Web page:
The last rabbi

The last rabbi

It was a most unusual funeral, but then, Rabbi Arthur Hertzberg, a world-class scholar and author who was respected even by those who resented his autocratic manner — and who was deeply loved by those who could see the passion for justice and Yiddishkeit beneath it — was a most unusual man.

The 84-year-old Hertzberg, rabbi emeritus of Temple Emanu-El, formerly of Englewood and now in Closter, died on Monday. Because his funeral on Tuesday, at Temple Emanu-El, fell in the middle of Passover, eulogies were not permitted. Instead, family members spoke aloud, in a "conversation" with their father and brother that was intentionally overheard by several hundred mourners, many of whom were notable in the Jewish world. (The fact that it was erev yom tov kept many others away.)

Also, Hertzberg had left very firm word that only family members should speak about him.

Rabbi Mark Kiel, the religious leader of Cong. B’nai Israel in Emerson, which Hertzberg’s daughter Susan Brody attends, conducted the funeral, explaining at the outset, to appreciative laughter, that Hertzberg had not wanted to be eulogized at all, "because, as we know, he was a modest man."

Nevertheless, Kiel broke with tradition and did in fact eulogize him at the graveside service at Beth El/Cedar Park Cemetery in Washington Township.

Kiel told a story that explained much about the Conservative rabbi’s idiosyncratic attachment to Orthodoxy and his lifelong quest for learning.

Hertzberg’s father, Kiel noted, "whom he loved beyond words, was a prominent chasidic rabbi of the old school." Perhaps "the greatest influence of [Hertzberg’s] life," and "knowing his son was beginning to stray from the straight path, his father called him over to the bookcase," where he "reached back behind the [holy] books and took out several issues of Di Tzukunft," at the time a radical socialist magazine whose Yiddish name means "The Future," and the works of Spinoza, in Yiddish.

"Handing the books and journals over to Arthur, he said, ‘You want to be an apikoros,’" a freethinker? "’Be an educated one.’"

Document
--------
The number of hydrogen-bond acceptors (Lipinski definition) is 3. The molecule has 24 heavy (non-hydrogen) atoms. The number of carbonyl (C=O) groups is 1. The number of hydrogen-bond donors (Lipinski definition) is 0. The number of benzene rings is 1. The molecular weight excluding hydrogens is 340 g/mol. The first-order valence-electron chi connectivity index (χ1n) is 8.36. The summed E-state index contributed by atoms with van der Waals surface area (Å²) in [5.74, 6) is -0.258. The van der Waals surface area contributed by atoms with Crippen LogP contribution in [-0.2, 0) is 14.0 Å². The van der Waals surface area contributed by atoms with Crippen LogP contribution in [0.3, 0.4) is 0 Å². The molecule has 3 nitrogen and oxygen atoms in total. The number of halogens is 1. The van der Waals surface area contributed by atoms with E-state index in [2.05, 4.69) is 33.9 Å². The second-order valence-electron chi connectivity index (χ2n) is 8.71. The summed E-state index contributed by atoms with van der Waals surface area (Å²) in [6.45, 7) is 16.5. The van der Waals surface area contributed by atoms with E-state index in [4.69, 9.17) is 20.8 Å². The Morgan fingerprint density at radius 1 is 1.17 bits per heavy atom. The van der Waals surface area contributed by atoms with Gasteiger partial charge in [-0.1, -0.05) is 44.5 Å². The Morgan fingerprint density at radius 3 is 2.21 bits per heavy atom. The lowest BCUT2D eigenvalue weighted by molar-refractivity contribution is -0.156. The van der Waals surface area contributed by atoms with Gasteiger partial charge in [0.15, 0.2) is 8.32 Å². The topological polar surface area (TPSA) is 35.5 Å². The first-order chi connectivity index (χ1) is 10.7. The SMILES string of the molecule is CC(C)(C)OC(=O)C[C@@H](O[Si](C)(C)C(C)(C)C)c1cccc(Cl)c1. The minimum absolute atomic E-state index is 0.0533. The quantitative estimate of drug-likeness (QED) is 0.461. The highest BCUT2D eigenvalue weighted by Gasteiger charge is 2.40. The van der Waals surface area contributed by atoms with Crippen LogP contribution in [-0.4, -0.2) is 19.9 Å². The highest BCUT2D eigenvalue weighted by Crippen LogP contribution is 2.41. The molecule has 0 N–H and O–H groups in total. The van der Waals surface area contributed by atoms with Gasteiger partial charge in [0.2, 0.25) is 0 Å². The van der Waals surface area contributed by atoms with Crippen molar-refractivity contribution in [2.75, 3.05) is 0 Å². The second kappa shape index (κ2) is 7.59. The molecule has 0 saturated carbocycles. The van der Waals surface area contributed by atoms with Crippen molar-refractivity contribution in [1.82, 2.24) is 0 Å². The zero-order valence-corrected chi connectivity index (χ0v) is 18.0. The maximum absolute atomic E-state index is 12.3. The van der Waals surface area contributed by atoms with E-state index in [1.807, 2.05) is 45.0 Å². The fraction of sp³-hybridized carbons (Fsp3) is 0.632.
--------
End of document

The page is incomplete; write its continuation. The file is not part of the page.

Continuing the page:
Kiel said that some people, "maybe more than I know, behind his back, called [Hertzberg] King Arthur. Indeed, he had a regal bearing and was an awesome presence….

"If you had to pick the 10 most powerful Jews in America, he would be one of them, not because of money, but [because of his] mind. Arthur had great charisma…. But even charismatic personalities can be shallow. Arthur’s authority was based on deep learning and wisdom."

Kiel noted that Hertzberg had had his detractors. "But I think he was always respected … even by his adversaries."

"One thing that wowed some of his audiences and annoyed others," Kiel said, "was his name-dropping — the names of leading political figures. But in the first place, he did in fact know them well," saying, for instance, "When I was talking to Zbigniew [Brzezinski, the national security adviser under President Carter] the other day…." And second, Kiel added, "he carefully measured their grip on power as it related to important issues of the day. He always used their views to ground his idealism in reality."

Hertzberg often came under attack for his outspoken criticism of Israeli policy vis-?-vis the Palestinians, but, said Kiel, that criticism "can in no way be construed as being anti-Zionist. His great and maybe lasting book ‘The Zionist Idea,’ was an expression of his love of Yiddishkeit and Zionism and the State of Israel…. When he was unhappy with Israel, it was because he had its best interests at heart. And when he criticized anything Jewish, he did so on the basis of Jewish sources, which he knew thoroughly. He was a talmid chochem, a learned scholar."

Hertzberg had been working on two books before he died, one on the Talmud and the other to be called "This I Believe."

"Arthur," said Kiel, "I thought you would finish those books. But then again, at whatever age you would have gone to join your parents, you would be in the middle of two books."

Carol Ivanovski, Hertzberg’s secretary and close friend of ‘5 years, was among the graveside mourners. She said that "This I Believe," which was to be published by HarperSanFrancisco, was half-finished, and she did not know what would become of it. "He and I had a great working relationship," she said. "We got angry at one another" from time to time, "but I loved the man."

Cantor Kurt Silbermann, Emanu-El’s cantor emeritus, voiced a similar pride in the "beautiful relationship" he had had with Hertzberg, who had engaged him. That relationship, said Silbermann, who sang at the funeral, as did the current cantor, Israel Singer, "was the envy of other cantors."

Also at the graveside was Merline Buddo, who had been the Hertzberg children’s nanny and had come back to be Hertzberg’s private nurse and the family’s housekeeper.

An African-American, she said that "he was a rabbi for all people, not just Jews. He was a human being for all people. He would go out of his way to help anyone. The Jewish people should be proud of him," she said. "He left a priceless legacy of books. He was the last rabbi."

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